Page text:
22. Hatcher and the Quarry Map, 1901
In 1899 and 1900, teams from the recently founded Carnegie Museum discovered two nearly complete Diplodocus skeletons in Sheep Creek, Wyoming. Hatcher, who had left Marsh's employ and now worked for Andrew Carnegie, named the new species Diplodocus carnegiei, after his patron, and his monograph tells the full story of the discoveries, with thirteen plates that show, among other things, each of the forty-one vertebrae recovered from the type specimen. The final plate is a large foldout with a complete skeletal restoration. At 1/30 natural size, the restored skeleton is around 26" long, and it has often been reprinted. To see the plate with the restoration of Diplodocus, click here.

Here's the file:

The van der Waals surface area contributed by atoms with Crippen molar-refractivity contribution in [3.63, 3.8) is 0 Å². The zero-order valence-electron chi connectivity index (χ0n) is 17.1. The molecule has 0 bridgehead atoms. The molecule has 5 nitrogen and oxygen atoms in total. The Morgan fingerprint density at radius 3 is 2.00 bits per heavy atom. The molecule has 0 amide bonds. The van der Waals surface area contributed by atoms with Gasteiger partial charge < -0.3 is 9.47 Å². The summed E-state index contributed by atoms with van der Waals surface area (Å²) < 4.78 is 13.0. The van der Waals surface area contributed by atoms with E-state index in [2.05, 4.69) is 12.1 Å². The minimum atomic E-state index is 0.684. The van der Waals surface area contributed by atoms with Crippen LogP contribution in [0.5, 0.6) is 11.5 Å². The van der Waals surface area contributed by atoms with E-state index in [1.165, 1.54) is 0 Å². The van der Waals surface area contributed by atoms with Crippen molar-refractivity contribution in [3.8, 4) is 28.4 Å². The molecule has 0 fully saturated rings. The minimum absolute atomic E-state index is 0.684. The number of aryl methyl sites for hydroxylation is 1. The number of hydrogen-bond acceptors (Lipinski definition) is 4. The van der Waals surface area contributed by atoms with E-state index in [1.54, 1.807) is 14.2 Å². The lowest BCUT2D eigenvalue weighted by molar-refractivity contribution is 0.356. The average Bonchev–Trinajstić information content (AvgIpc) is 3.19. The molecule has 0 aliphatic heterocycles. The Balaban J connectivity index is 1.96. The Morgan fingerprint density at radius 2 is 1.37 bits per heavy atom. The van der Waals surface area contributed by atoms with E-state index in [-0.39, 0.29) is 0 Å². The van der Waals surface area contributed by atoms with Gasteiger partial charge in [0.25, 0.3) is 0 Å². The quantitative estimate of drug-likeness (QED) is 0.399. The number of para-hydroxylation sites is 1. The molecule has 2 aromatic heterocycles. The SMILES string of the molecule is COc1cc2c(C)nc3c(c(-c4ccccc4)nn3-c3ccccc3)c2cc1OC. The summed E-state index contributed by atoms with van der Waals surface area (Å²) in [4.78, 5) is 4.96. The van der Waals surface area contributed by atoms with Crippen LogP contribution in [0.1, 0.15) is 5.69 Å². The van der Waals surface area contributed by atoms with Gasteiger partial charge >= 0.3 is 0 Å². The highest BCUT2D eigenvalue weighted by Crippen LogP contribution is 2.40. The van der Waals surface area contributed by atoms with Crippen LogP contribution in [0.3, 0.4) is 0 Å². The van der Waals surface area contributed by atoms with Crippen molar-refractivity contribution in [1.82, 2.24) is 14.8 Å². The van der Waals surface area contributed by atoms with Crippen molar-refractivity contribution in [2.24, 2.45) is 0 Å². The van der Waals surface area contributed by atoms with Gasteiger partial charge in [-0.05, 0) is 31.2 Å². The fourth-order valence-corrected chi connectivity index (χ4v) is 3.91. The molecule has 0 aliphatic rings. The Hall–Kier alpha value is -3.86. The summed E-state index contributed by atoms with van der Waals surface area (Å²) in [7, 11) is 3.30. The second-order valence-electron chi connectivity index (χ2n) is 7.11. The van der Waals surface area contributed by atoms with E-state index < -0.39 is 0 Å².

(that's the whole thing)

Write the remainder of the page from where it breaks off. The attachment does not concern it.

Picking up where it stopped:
But in some ways the first plate in the monograph is even more remarkable, in spite of its plain appearance and prosaic caption: "Diagram of Quarry C. Showing positions of skeletons 84 and 94." Hatcher here introduced a new kind of visual image into the arsenal of the paleontologist: the quarry map. It shows the exact positions of the bones of the two Diplodocus skeletons as they lay when discovered, and also shows the scattered bones of other species, such as Stegosaurus and Brontosaurus. The quarry map would soon become a standard feature of dinosaur monographs.
For clarity, we reproduce only a detail of the complete map, showing the area of the first Diplodocus discovery. To see the complete map, click here.
The Carnegie mount of Diplodocus would soon become one of the best known in the world, when casts of the skeleton were distributed to museums in Europe and America. Click here for more on the world-wide travels of "Dippy".
Hatcher, John Bell. "Diplodocus (Marsh): Its osteology, taxonomy, and probable habits, with a restoration of the skeleton," in: Memoirs of the Carnegie Museum, vol. 1 (1901), pp. 1-63. This work was on display in the original exhibition as item 22.